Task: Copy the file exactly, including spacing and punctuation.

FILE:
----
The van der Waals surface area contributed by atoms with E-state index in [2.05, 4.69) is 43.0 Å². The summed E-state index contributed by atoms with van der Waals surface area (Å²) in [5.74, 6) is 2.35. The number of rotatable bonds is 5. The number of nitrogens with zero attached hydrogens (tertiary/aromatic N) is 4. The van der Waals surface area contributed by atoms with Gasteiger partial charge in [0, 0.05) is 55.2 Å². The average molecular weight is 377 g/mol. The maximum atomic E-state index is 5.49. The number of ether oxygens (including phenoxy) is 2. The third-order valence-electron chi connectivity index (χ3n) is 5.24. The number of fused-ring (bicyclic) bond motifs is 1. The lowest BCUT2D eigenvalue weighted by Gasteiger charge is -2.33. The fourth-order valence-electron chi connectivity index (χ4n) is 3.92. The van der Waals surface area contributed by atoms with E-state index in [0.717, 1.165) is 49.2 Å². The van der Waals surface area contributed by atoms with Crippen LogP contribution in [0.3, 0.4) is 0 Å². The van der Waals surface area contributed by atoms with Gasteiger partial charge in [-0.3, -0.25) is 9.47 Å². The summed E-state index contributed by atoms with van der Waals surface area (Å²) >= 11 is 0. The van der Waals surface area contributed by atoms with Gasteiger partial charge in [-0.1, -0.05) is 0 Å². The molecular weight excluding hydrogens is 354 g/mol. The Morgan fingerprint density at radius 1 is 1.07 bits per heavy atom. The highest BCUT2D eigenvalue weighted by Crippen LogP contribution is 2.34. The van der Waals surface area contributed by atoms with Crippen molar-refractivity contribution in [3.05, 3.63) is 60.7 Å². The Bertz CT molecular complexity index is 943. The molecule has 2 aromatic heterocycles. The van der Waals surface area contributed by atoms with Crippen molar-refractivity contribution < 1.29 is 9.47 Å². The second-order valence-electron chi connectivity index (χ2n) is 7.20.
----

The van der Waals surface area contributed by atoms with E-state index in [2.05, 4.69) is 43.0 Å². The summed E-state index contributed by atoms with van der Waals surface area (Å²) in [5.74, 6) is 2.35. The number of rotatable bonds is 5. The number of nitrogens with zero attached hydrogens (tertiary/aromatic N) is 4. The van der Waals surface area contributed by atoms with Gasteiger partial charge in [0, 0.05) is 55.2 Å². The average molecular weight is 377 g/mol. The maximum atomic E-state index is 5.49. The number of ether oxygens (including phenoxy) is 2. The third-order valence-electron chi connectivity index (χ3n) is 5.24. The number of fused-ring (bicyclic) bond motifs is 1. The lowest BCUT2D eigenvalue weighted by Gasteiger charge is -2.33. The fourth-order valence-electron chi connectivity index (χ4n) is 3.92. The van der Waals surface area contributed by atoms with E-state index in [0.717, 1.165) is 49.2 Å². The van der Waals surface area contributed by atoms with Crippen LogP contribution in [0.3, 0.4) is 0 Å². The van der Waals surface area contributed by atoms with Gasteiger partial charge in [-0.3, -0.25) is 9.47 Å². The summed E-state index contributed by atoms with van der Waals surface area (Å²) >= 11 is 0. The van der Waals surface area contributed by atoms with Gasteiger partial charge in [-0.1, -0.05) is 0 Å². The molecular weight excluding hydrogens is 354 g/mol. The Morgan fingerprint density at radius 1 is 1.07 bits per heavy atom. The highest BCUT2D eigenvalue weighted by Crippen LogP contribution is 2.34. The van der Waals surface area contributed by atoms with Crippen molar-refractivity contribution in [3.05, 3.63) is 60.7 Å². The Bertz CT molecular complexity index is 943. The molecule has 2 aromatic heterocycles. The van der Waals surface area contributed by atoms with Crippen molar-refractivity contribution < 1.29 is 9.47 Å². The second-order valence-electron chi connectivity index (χ2n) is 7.20.